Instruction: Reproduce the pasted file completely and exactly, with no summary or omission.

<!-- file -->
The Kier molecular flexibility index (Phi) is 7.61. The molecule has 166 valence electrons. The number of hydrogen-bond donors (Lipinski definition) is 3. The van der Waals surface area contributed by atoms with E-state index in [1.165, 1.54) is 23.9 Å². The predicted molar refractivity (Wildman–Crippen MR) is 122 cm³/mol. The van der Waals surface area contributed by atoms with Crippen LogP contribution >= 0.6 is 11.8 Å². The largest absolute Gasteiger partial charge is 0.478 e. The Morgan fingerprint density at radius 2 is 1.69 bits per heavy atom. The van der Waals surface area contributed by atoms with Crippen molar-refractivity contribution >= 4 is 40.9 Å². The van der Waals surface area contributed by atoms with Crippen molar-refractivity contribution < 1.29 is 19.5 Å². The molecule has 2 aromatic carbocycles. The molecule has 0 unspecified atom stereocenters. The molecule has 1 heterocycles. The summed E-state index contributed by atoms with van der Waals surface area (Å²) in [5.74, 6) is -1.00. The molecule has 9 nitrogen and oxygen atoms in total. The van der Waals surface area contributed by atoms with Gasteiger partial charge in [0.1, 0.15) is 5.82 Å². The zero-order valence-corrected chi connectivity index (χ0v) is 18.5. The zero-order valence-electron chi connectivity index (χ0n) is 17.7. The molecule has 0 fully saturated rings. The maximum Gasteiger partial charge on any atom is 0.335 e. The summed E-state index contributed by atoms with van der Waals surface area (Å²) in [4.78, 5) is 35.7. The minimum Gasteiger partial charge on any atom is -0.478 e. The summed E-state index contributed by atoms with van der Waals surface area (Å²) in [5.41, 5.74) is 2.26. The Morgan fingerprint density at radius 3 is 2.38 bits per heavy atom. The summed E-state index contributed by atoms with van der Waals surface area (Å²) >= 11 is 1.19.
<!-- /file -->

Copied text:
The Kier molecular flexibility index (Phi) is 7.61. The molecule has 166 valence electrons. The number of hydrogen-bond donors (Lipinski definition) is 3. The van der Waals surface area contributed by atoms with E-state index in [1.165, 1.54) is 23.9 Å². The predicted molar refractivity (Wildman–Crippen MR) is 122 cm³/mol. The van der Waals surface area contributed by atoms with Crippen LogP contribution >= 0.6 is 11.8 Å². The largest absolute Gasteiger partial charge is 0.478 e. The Morgan fingerprint density at radius 2 is 1.69 bits per heavy atom. The van der Waals surface area contributed by atoms with Crippen molar-refractivity contribution >= 4 is 40.9 Å². The van der Waals surface area contributed by atoms with Crippen molar-refractivity contribution < 1.29 is 19.5 Å². The molecule has 2 aromatic carbocycles. The molecule has 0 unspecified atom stereocenters. The molecule has 1 heterocycles. The summed E-state index contributed by atoms with van der Waals surface area (Å²) in [5.74, 6) is -1.00. The molecule has 9 nitrogen and oxygen atoms in total. The van der Waals surface area contributed by atoms with Gasteiger partial charge in [0.1, 0.15) is 5.82 Å². The zero-order valence-corrected chi connectivity index (χ0v) is 18.5. The zero-order valence-electron chi connectivity index (χ0n) is 17.7. The molecule has 0 fully saturated rings. The maximum Gasteiger partial charge on any atom is 0.335 e. The summed E-state index contributed by atoms with van der Waals surface area (Å²) in [4.78, 5) is 35.7. The minimum Gasteiger partial charge on any atom is -0.478 e. The summed E-state index contributed by atoms with van der Waals surface area (Å²) in [5.41, 5.74) is 2.26. The Morgan fingerprint density at radius 3 is 2.38 bits per heavy atom. The summed E-state index contributed by atoms with van der Waals surface area (Å²) >= 11 is 1.19.